If you’re a raging introvert like me, then starting your own business and working on your own is a natural fit. The office environment was fine and I did it for 12 years: but for an introvert, interacting with people all day long whenever they feel like talking to you is as mentally draining as a 5km run is on my legs. So the idea of determining how to communicate, when and with whom is very appealing. I’m not a complete hermit; I like people, and I like finding out about people, but I find it daunting to enter a room full of them, introduce myself and what I do, and keep it all up for a couple of hours. I recharge and get my energy from being by myself – just as extroverts get it from being around others. So here’s my Introvert’s Guide to Networking – a few little hints and tips I’ve picked up that I’d like to share with my fellow recluses in business, to help you get started, get the most out of your time doing it, and – dare I say it – enjoy it too!
1 – Embrace the need
This is the dilemma for introverts. You need people to get new business– and to get people, you need to meet them. Which is a source of some anxiety and concern to those of us who don’t feel naturally gifted at striking up conversations – and even more so when you know how exhausting you find it all. But business is not going to come hammering down your door, and you need to go looking for it in person. You can’t rely on the beauty of your words, pictures, products and adverts to do it, however well you’ve crafted them. You need to sell You as well, and that’s got to be done by connecting directly with people, finding out about them, and building a relationship. Let me reassure you, too – if you get Step 2 right, you’ll find the whole thing a lot easier than you think.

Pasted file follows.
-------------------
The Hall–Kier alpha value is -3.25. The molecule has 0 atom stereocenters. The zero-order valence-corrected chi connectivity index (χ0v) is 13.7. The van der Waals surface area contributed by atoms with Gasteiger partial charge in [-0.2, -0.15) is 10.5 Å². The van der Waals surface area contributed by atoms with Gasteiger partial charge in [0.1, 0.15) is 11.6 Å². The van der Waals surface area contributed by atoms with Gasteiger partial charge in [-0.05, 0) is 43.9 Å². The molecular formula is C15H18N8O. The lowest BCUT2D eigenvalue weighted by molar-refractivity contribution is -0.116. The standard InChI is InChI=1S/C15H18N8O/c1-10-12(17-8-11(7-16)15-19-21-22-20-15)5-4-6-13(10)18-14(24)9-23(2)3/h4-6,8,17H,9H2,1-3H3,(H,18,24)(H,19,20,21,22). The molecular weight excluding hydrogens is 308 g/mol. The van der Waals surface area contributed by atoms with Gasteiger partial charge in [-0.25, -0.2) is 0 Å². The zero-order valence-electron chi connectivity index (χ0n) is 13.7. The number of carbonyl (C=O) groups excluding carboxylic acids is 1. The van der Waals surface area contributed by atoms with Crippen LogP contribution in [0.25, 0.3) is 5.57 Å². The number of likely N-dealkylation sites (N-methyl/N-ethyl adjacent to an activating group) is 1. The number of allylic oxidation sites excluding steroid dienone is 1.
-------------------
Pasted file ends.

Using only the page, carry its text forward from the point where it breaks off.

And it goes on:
2 – Pick the Right Networks
This is absolutely the most important tip I can give you. You’ve got to find the network that has the customers you want, and the atmosphere you want – otherwise there’s no point in going through with it all, and you’ll dread it for no good outcome. There is plenty of variety out there, and there really is something for everyone: there are fast-paced breakfast meetings with small, medium and large businesses who could be looking for anyone from an accountant to a project manager. There are business start-up groups, who can give you masterclasses in running your own business while also connecting you with your ideal customers, or showing you the best places to go to find them.
The networking groups I’ve found that fit my categories – my ideal customers, and the atmosphere I like – are the ones I’ve stuck with for nearly four years. I’ve done the calculations, and 90% of my new clients have come from connections I’ve made through Busy Women Networking and GoTo Network (formerly SJPoole), and referrals from those connections. These two networks attract the people I want to work with, and they both have the same core values – that there is enough success for everyone, and that connection and collaboration are the greatest sources of that success.
Find the place that’s going to bring you business, and put you among people who share your values – then the whole thing becomes a joy rather than a trial.
3 – Prepare some Things to Say